As Christianity acknowledges multiple saints by the name ‘Valentine’, there are a few different stories and it’s rather unclear which is the true origin of the day. It’s possible that all of them played a role.
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The Jailer’s Daughter
One account takes place around 270CE when Emperor Claudius II was increasing the persecution of Christianity. During this time, practicing any non-Roman religion was considered a crime, particularly in relation to Christianity which was beginning to increase in popularity.
Those expected of being guilty would often face punishment at the hands of Roman soldiers. A priest by the name of Valentine stood up for a group of Christians who were receiving a flogging. As a result, he was sentenced to death.
Some accounts state that during his time in prison, prior to his execution, he befriends the jailer’s daughter, apparently healing her of blindness and ultimately, falling in love with her.
As the date of his execution drew nearer, he signed his final letter to her with “from your Valentine”, leading to the celebration that we know today.
Another account, also during the reign of Emperor Claudius II, relates to the soldiers of the Roman Empire. Claudius concluded that men were more willing to go to war when they didn’t have wives and children waiting for them at home.
As such, he outlawed marriage among the younger population of men to encourage their willingness to fight. A priest, named Valentine, took it upon himself to marry young couples in secret so that they could spend their lives together.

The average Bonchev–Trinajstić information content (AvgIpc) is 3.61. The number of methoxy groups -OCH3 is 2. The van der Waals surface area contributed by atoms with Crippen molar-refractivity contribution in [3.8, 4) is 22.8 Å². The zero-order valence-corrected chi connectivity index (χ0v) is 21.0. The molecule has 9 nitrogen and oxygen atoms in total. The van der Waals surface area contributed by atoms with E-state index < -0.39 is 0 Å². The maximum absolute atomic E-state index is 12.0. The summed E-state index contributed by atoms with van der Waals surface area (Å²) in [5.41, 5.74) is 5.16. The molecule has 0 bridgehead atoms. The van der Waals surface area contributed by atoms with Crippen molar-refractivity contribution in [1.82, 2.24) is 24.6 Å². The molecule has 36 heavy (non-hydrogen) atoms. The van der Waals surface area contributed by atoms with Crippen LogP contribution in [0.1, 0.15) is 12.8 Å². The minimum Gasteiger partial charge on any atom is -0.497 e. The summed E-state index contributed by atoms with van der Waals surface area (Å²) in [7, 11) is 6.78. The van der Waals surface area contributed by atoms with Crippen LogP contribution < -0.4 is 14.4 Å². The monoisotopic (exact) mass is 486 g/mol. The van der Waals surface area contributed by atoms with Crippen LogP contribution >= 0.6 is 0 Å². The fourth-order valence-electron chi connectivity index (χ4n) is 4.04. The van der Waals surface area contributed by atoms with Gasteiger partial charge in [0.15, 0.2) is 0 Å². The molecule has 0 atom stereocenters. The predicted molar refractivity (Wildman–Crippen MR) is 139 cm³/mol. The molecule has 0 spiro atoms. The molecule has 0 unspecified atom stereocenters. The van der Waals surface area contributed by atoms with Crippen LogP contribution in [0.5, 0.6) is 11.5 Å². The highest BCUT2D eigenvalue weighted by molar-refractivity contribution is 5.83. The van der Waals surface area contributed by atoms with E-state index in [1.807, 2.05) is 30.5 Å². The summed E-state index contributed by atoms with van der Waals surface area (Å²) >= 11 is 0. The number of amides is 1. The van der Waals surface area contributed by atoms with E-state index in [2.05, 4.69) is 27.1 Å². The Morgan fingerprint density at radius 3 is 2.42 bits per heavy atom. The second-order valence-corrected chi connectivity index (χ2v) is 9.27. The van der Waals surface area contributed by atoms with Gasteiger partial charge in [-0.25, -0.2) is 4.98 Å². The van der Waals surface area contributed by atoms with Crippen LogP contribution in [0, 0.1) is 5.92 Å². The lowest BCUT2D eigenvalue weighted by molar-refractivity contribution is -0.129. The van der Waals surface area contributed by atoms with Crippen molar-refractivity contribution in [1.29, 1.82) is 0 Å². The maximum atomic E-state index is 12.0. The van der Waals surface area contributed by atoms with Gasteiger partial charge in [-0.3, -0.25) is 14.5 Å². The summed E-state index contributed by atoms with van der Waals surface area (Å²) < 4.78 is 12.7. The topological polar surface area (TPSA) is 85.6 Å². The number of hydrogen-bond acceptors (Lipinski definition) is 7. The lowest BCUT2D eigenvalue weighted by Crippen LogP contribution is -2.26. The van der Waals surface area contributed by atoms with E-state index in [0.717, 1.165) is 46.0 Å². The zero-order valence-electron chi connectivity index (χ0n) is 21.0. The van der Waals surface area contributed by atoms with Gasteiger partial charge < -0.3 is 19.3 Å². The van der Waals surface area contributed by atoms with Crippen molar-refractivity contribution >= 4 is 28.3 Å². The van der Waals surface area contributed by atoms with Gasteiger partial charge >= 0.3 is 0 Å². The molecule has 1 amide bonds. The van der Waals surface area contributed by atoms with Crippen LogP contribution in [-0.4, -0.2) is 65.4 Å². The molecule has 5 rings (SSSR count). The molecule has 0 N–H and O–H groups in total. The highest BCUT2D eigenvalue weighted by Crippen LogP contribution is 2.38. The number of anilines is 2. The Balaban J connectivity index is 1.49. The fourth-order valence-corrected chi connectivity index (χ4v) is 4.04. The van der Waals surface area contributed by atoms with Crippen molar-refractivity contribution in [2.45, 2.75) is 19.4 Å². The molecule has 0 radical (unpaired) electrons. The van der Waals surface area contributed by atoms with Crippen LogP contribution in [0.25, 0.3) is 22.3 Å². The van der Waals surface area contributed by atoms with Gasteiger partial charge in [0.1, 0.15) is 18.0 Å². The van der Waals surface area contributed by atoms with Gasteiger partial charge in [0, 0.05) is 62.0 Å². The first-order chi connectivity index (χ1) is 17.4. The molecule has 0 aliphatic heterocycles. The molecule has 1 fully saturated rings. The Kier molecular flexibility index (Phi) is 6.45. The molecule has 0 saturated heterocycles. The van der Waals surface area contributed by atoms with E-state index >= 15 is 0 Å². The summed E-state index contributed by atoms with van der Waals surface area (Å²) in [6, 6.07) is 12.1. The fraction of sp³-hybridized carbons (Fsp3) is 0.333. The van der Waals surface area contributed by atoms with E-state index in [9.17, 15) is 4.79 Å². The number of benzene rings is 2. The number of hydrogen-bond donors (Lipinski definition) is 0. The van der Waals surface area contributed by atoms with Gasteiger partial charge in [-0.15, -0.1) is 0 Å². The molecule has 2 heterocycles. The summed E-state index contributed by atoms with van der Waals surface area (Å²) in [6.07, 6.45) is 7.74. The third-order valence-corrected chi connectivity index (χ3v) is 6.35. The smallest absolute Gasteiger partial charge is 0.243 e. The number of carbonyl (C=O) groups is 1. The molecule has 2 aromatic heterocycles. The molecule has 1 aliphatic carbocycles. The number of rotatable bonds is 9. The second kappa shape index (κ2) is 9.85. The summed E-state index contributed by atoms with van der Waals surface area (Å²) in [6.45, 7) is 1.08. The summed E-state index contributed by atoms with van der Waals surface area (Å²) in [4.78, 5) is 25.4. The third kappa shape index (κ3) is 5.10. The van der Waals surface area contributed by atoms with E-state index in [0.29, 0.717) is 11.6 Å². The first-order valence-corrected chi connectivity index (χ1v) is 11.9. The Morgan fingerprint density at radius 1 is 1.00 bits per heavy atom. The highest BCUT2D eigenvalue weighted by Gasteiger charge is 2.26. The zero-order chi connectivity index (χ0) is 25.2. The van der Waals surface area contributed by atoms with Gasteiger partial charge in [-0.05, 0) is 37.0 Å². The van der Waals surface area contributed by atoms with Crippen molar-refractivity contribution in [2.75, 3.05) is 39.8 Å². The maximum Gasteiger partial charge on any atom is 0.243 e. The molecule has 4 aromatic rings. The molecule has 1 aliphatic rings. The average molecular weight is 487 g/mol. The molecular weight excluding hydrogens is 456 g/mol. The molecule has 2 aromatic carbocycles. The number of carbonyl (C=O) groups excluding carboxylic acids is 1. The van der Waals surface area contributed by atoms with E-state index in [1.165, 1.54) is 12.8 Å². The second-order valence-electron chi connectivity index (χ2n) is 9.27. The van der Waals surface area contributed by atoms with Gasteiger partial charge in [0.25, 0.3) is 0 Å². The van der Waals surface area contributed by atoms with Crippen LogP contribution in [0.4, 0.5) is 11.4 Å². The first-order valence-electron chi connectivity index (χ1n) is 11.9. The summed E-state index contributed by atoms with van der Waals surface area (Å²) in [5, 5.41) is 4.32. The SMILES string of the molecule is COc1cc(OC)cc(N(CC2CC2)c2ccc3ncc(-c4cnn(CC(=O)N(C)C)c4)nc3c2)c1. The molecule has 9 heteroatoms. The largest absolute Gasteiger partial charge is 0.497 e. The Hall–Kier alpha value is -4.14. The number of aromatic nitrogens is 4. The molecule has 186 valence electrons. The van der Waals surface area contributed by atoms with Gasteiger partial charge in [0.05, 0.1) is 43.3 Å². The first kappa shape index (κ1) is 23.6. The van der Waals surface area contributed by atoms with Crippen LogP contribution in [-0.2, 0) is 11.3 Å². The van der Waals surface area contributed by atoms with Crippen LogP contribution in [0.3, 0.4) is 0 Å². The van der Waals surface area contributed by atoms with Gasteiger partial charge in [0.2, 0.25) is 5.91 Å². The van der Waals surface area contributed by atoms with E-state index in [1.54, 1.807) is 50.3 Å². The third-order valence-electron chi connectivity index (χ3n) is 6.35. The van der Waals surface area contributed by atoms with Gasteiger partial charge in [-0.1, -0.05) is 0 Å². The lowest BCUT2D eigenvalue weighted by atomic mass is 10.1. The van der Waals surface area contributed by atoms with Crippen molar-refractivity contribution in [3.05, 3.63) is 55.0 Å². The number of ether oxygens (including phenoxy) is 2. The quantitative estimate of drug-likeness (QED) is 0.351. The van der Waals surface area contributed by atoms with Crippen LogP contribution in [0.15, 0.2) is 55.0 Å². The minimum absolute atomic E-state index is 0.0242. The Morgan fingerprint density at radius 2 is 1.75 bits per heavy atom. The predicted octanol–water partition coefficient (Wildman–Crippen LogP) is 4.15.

When his act of defiance was discovered, the priest was sentenced to death and became a martyr, not only to the people he had wed but to all those who had ever been in love.
Traditions about Happy Valentine’s Day
Despite having such ancient origins, the traditions we associate with having a Happy Valentine’s Day are relatively recent. Of course, it’s possible that we simply haven’t found evidence of older traditions.
After all, love letters would be the first thing to decompose. Of course, writing letters or sending Happy Valentine’s Day cards are largely what we associate the day with.
It may shock you to hear that sending Valentines’ messages didn’t start happening until the 1500s, at least on a scale large enough for us to consider it a tradition.
It was later still that this became a commercial aspect of our societies, with the commercial card becoming commonplace towards the end of the 1700s.
In the United States, this date was even later, as commercial Valentine’s cards didn’t become popular until the 1850s. During this tradition, as many as 150 million cards are exchanged around the world.
There is only one day that involves card-sending on a larger scale than that: Christmas. The cards we send typically say “ Happy Valentine’s Day ” and include messages of good luck, well-being, or love.
The Roman God of love, Cupid, is often depicted on these cards which connect the day to its roots, all of which seem to have started within Ancient Rome.